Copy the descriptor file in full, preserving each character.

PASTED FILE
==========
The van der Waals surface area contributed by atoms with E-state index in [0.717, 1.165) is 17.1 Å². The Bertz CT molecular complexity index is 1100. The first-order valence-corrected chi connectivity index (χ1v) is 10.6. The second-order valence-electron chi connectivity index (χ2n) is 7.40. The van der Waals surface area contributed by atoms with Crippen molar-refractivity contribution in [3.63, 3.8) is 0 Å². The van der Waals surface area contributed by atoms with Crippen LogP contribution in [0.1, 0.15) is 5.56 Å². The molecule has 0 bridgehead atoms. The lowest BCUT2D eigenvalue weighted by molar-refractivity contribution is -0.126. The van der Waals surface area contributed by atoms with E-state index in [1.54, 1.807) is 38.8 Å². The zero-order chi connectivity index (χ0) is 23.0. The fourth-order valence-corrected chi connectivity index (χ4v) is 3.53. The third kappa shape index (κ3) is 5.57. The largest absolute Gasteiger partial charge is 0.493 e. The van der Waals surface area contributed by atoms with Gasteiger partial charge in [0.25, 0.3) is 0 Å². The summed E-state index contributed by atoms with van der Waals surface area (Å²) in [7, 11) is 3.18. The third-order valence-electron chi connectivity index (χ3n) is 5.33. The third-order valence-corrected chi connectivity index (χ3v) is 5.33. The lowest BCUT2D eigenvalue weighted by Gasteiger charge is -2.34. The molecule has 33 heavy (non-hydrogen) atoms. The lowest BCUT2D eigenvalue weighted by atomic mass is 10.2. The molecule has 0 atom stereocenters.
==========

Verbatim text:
The van der Waals surface area contributed by atoms with E-state index in [0.717, 1.165) is 17.1 Å². The Bertz CT molecular complexity index is 1100. The first-order valence-corrected chi connectivity index (χ1v) is 10.6. The second-order valence-electron chi connectivity index (χ2n) is 7.40. The van der Waals surface area contributed by atoms with Crippen molar-refractivity contribution in [3.63, 3.8) is 0 Å². The van der Waals surface area contributed by atoms with Crippen LogP contribution in [0.1, 0.15) is 5.56 Å². The molecule has 0 bridgehead atoms. The lowest BCUT2D eigenvalue weighted by molar-refractivity contribution is -0.126. The van der Waals surface area contributed by atoms with E-state index in [1.54, 1.807) is 38.8 Å². The zero-order chi connectivity index (χ0) is 23.0. The fourth-order valence-corrected chi connectivity index (χ4v) is 3.53. The third kappa shape index (κ3) is 5.57. The largest absolute Gasteiger partial charge is 0.493 e. The van der Waals surface area contributed by atoms with Gasteiger partial charge in [0.25, 0.3) is 0 Å². The summed E-state index contributed by atoms with van der Waals surface area (Å²) in [7, 11) is 3.18. The third-order valence-electron chi connectivity index (χ3n) is 5.33. The third-order valence-corrected chi connectivity index (χ3v) is 5.33. The lowest BCUT2D eigenvalue weighted by Gasteiger charge is -2.34. The molecule has 33 heavy (non-hydrogen) atoms. The lowest BCUT2D eigenvalue weighted by atomic mass is 10.2. The molecule has 0 atom stereocenters.